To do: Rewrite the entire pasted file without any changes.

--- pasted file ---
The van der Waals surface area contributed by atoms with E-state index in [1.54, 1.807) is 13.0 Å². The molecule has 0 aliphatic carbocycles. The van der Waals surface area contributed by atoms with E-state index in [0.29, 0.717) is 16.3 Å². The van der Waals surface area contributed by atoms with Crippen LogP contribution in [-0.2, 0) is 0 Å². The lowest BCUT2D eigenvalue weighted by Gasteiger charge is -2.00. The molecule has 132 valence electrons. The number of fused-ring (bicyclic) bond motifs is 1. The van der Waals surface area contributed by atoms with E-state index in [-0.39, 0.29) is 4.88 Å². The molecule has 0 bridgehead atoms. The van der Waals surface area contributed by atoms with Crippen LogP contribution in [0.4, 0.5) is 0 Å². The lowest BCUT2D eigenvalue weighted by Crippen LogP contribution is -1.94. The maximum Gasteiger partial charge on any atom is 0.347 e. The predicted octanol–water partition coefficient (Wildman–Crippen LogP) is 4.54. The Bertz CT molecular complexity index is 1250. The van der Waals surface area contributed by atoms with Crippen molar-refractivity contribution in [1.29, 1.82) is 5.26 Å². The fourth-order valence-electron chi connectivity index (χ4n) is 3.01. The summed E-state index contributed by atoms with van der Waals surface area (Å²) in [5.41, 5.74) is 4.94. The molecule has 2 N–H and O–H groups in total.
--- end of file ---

The van der Waals surface area contributed by atoms with E-state index in [1.54, 1.807) is 13.0 Å². The molecule has 0 aliphatic carbocycles. The van der Waals surface area contributed by atoms with E-state index in [0.29, 0.717) is 16.3 Å². The van der Waals surface area contributed by atoms with Crippen LogP contribution in [-0.2, 0) is 0 Å². The lowest BCUT2D eigenvalue weighted by Gasteiger charge is -2.00. The molecule has 132 valence electrons. The number of fused-ring (bicyclic) bond motifs is 1. The van der Waals surface area contributed by atoms with E-state index in [-0.39, 0.29) is 4.88 Å². The molecule has 0 bridgehead atoms. The van der Waals surface area contributed by atoms with Crippen LogP contribution in [0.4, 0.5) is 0 Å². The lowest BCUT2D eigenvalue weighted by Crippen LogP contribution is -1.94. The maximum Gasteiger partial charge on any atom is 0.347 e. The predicted octanol–water partition coefficient (Wildman–Crippen LogP) is 4.54. The Bertz CT molecular complexity index is 1250. The van der Waals surface area contributed by atoms with Crippen molar-refractivity contribution in [1.29, 1.82) is 5.26 Å². The fourth-order valence-electron chi connectivity index (χ4n) is 3.01. The summed E-state index contributed by atoms with van der Waals surface area (Å²) in [5.41, 5.74) is 4.94. The molecule has 2 N–H and O–H groups in total.